The problem: it’s likely to sound a lot like the last solo they played… and the one before that. Boring for the audience and boring for the guitar player.
The trick to successfully using patterns in improvisation isn’t to avoid them completely. It’s to combine them with the ear training that brings them to life.
Patterns: the solution
Ear training can transform a pattern from a fixed thing you use every time in a random way into a valuable and versatile shortcut that in no way limits your creativity when improvising.
To stick with our pentatonic example: using the ear training modules inside Musical U members learn to recognise the notes of the pentatonic scale by ear. This allows them to audiate their solos before playing them – meaning more intention and creativity than choosing notes at random and ultimately better-sounding and more varied improvisations. It also allows them to listen in a more intelligent way, so that they can respond to their own improvisation in the moment and select interesting ways to continue it.
By combining a variety of improvisation patterns like those taught in last month’s Instrument Pack videos with the core ear training inside Musical U, patterns become an easy way to create great-sounding improvisations with true musical freedom and no real limitations.
3. Improvisation Playgrounds
A part of what makes patterns useful in improvisation is that they provide a sort of “safe zone” to experiment in. You can think of it like a musical playground, where you can experiment and have fun without worrying too much about the dangers (i.e. playing a “wrong” note).
Our Resident Pro for piano picked up on this way to approach improvisation in her tutorial video last month, introducing a left-hand harmony part and a right-hand scale pattern that provide a fun “playground” for exploring improvisation on piano or keyboard.
This was an elegant way to get around the problem most pianists face with improvisation: even once you start getting the idea of how to improvise, it’s hard to think fast enough to conjure up good-sounding creations with both left and right hands at once!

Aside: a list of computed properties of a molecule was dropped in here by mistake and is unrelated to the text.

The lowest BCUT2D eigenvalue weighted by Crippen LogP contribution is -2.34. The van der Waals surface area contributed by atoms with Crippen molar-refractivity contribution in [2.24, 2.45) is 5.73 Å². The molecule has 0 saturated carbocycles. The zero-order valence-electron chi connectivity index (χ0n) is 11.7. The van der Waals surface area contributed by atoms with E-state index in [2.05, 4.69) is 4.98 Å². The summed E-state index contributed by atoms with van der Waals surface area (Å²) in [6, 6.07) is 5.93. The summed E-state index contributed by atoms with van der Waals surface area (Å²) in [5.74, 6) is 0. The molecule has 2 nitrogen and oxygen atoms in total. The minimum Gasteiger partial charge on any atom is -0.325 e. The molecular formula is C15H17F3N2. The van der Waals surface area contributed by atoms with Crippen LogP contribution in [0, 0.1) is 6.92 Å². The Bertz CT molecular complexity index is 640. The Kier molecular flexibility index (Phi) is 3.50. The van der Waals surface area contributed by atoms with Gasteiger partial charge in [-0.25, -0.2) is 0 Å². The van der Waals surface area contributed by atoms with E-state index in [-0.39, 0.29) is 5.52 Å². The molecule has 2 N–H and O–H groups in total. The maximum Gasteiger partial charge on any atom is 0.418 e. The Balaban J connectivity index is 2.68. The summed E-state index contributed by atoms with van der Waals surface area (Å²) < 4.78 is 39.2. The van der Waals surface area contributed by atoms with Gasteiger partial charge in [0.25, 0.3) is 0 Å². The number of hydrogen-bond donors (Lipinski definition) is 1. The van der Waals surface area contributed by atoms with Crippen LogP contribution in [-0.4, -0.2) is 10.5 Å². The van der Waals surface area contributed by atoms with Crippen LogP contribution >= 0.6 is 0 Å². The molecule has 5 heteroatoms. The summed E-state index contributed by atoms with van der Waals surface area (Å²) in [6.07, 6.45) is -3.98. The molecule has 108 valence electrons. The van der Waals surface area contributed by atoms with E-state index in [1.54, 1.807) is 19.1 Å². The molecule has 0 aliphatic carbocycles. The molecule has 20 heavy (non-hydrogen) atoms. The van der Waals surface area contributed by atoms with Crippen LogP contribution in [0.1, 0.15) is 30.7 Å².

Sara provided some great patterns for both hands and created a playground for some really varied and interesting improvisation opportunities. One of the first member responses to this video said “I have always thought ANY improvisation would be completely beyond me, but I followed what you were doing and that gave me the confidence to have a little go on my own and was amazed!”
Patterns and playgrounds go hand-in-hand: patterns are the specific things you can put together to create your own “safe space” for exploring improvisation.
It is possible to injure yourself in a playground, and likewise it is possible to play a “wrong” note while improvising with patterns. Sara provided some useful insights on how to handle this when it arises, but you also need to keep in mind the point from earlier in the article: improvisers don’t fear “wrong” notes.
Give yourself a playground to play in and you can feel much more relaxed and confident when improvising. Yes, you might still play something that sounds bad – but you have a much greater chance of sounding good and some specific inspiring ways to nurture your creativity in different directions.
If you’re nervous about starting to improvise then setting yourself up with a “playground” might just be the ideal way to get going and start enjoying the experience in a relaxed way.
Here’s another easy and unintimidating way to get started…
4. Creative Variations
As musicians, it’s really easy for us to get stuck in a rut. To improve in our craft inherently requires repetition: of study, of exercises, of pieces, of everything.
I loved the way our Guest Pro Nina tackled improvisation in last month’s video for our Singing Instrument Pack, by introducing creativity into something which is normally dull and repetitive: warming up!